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Q.1 Tell us about yourself. Where you’re from, who you are?

A.1 Hi my names Paul, I’m a co director at Audio Animals studio in London with my cousin Nick. I grew up in east London and lived here all my life. Music is my life and I spend pretty much every minute of every day working with it in some way shape or form.

Q.2 What is your role at Audio Animals?

A.2 I will literally do everything, there’s not a role I don’t get stuck in to. My main role at the studio is mixing and mastering engineer. Over the years I have gathered a whole host of unique high end studio equipment that paired with my knowledge and understanding of mixing and mastering allows me to create a very unique creative sound heard only in my mixes. I think this is important to any mix engineer to have their own sound. People come to me from all over the world for this sound. To me it’s important to be unique in as many ways as possible when it comes to music. I work a great deal with sample packs. Both recording, engineering and putting together sample packs. I find this strangely therapeutic. Looking at waveforms for hours on end, splicing samples for release in our sample shop. I’ll work a lot with administration, website management. Whilst Nick works with the more technical side of the website. I’ll work with business strategy and creating interesting content for visitors to read. I could go on there’s so many other small things throughout the company that I work with or along side.

Audio Animals Ink

Q.3 Any interesting projects you are working on currently?

A.3 Yeah there’s so many that this interview would turn into an essay if I mentioned them all. I have just launched a cd printing and duplication service, which is going amazingly. So much so I’m thinking of taking an employee on to take on the printing side of things. It’s quite time consuming duplicating 2000 CDs even with the aid of a robotic arm on the duplicator. We’re mastering some amazing film trailer music at the moment which I’m looking forward to seeing in the cinema. Nothing better than hearing your masters on an iMax cinema sound system. Also knowing millions upon millions of people have heard your work is awesome. I’m currently writing a lot music for vocalists around the world with my group, the Southeast Connection. As I type this I’m actually sitting by a pool in Portugal writing my album. I like to write the music in a note pad before even touching a piano. I find it limits writers block. I know when I sit down in front of the piano to write I have the song already planned out and a vision to follow. It’s a process I use as im used to writing for other artists to their spec and vision. I treat it in a similar way. I write a song on paper with a spec and vision then turn that into music at a later date. May be a weird approach to writing but it really works for me. Try it it’s a very creative process. I’m also in the process of finishing about 15 new sample packs. One of which im recording tomorrow in Portugal while I’m here with my zoom h4n’s. These sample packs have been a few years in the making and have a couple of months left in them. All of them will have there own custom gui within Kontakt and have been designed for instant use and full control over the samples.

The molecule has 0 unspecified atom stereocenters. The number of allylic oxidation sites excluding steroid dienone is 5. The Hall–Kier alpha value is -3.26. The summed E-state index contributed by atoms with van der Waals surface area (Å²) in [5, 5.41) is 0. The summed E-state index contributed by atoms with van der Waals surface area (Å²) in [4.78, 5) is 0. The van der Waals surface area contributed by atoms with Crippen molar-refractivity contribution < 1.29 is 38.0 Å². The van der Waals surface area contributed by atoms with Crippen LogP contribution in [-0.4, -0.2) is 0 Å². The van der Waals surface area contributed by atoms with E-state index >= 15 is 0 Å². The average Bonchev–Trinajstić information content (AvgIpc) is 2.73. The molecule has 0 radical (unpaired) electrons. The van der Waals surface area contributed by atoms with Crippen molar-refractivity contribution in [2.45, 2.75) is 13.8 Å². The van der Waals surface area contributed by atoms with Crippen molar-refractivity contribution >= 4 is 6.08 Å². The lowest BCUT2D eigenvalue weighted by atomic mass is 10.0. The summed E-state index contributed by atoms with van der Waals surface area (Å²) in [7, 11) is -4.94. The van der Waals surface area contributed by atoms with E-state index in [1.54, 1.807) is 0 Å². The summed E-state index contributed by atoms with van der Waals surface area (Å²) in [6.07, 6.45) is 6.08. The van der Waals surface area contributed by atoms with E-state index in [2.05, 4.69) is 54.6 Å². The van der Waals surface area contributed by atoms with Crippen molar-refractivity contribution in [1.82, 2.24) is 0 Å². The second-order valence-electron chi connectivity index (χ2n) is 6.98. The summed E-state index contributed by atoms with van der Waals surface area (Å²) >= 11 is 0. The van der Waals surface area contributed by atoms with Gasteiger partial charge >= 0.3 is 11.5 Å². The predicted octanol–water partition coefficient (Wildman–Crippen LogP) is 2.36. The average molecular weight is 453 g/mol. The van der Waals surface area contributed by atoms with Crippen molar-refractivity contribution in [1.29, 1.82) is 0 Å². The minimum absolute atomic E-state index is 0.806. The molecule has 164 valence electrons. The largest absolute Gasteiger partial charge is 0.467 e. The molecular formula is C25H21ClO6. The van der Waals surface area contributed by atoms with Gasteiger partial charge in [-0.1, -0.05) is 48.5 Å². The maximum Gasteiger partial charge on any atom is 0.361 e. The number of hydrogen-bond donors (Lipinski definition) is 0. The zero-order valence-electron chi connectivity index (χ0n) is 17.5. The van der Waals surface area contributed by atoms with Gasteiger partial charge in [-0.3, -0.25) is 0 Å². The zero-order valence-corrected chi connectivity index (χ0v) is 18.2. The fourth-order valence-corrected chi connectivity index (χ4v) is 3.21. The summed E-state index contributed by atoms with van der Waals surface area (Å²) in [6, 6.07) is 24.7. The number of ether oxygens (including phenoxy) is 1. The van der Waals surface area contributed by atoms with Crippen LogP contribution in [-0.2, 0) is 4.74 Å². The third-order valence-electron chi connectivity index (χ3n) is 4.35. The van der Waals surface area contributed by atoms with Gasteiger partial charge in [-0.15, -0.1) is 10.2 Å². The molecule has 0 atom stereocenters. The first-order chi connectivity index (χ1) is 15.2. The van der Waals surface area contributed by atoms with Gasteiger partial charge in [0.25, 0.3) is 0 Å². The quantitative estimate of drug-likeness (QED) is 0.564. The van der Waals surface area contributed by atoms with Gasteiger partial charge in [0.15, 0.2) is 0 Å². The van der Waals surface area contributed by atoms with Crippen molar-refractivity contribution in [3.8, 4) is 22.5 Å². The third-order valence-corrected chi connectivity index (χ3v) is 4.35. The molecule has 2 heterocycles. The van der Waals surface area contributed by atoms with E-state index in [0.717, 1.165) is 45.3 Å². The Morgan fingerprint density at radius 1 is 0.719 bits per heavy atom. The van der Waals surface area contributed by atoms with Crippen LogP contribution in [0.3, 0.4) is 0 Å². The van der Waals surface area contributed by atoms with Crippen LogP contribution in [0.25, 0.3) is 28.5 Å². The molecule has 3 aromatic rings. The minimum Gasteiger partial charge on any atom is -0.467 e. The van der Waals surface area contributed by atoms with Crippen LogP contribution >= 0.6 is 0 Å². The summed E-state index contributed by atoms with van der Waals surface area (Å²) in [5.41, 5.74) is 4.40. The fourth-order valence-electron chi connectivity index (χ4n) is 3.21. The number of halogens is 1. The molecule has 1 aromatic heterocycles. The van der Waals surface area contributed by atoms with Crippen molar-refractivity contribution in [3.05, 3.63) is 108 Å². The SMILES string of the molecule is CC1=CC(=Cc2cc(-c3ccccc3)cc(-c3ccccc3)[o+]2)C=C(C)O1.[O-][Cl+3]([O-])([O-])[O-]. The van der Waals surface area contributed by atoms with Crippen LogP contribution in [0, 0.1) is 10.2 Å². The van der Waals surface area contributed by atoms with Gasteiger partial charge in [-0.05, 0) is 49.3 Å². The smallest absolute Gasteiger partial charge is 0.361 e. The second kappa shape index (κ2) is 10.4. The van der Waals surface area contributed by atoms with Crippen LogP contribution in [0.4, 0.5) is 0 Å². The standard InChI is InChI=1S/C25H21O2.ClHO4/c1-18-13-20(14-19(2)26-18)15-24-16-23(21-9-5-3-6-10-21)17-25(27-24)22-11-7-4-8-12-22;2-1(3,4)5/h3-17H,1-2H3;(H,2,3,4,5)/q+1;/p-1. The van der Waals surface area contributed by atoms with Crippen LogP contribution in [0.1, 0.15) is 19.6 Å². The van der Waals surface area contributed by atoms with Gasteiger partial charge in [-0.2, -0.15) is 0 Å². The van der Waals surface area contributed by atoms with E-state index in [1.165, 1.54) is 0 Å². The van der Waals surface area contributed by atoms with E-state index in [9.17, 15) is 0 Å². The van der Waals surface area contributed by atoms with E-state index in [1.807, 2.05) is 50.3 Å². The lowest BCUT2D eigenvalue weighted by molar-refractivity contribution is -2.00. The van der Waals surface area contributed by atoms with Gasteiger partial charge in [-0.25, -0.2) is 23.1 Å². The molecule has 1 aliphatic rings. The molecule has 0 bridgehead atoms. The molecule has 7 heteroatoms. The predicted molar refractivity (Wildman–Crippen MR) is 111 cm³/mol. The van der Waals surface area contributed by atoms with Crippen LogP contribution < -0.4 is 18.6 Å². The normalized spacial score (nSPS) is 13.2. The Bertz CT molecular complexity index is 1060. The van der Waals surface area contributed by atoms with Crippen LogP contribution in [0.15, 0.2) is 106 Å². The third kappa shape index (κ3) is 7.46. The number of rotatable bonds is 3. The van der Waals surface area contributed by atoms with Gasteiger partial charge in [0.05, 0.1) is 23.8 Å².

Q.4 You mentioned Southeast Connection. What’s the story behind that?

A.4 Well we have small team of writers and composers were working with consisting of myself, Nick Burchall and Alex Tower. We all live in the South East and have a connection through music. Hence Southeast Connection. Myself and Nick have written a lot of tracks for other artists over the years under a different name, which I won’t name for obvious reasons. Mainly because I like to keep certain music especially ghost writing unassociated to myself or company. Southeast Connection is the group name we are using for our personal work. Music we are writing for Audio Animals and for our film compositions. We’re really excited to unveil our albums especially the film compositions.

Q.5 Your studio is one I myself look at and droll over. I’m sure much like many others do. What’s your favourite piece of equipment?

A.5 Now that’s a question I was dreading you asking. It’s like asking a father which one of his kids is his favourite. Each piece of gear I have here has been purchased for a specific purpose. Nothing really doubles up or is not needed. I have so many items of equipment that are just essential to my sound and without them I’d not be able to achieve my sound. If you put a gun to my head and made me chose one I’d maybe say the ATC monitors. Without those my sound wouldn’t be so detailed and accurate within the mix. The shadow hills compressor is a big favourite of mine as well as the Maselec compressor and limiter. And if we’re going to mention them we can’t not mention the SSL console, Maag eqs and Neve tape units. Oh and elysia channel strips they are incredible. Also Uad plugins have always been a big part of my sound. Without them I’d be lost.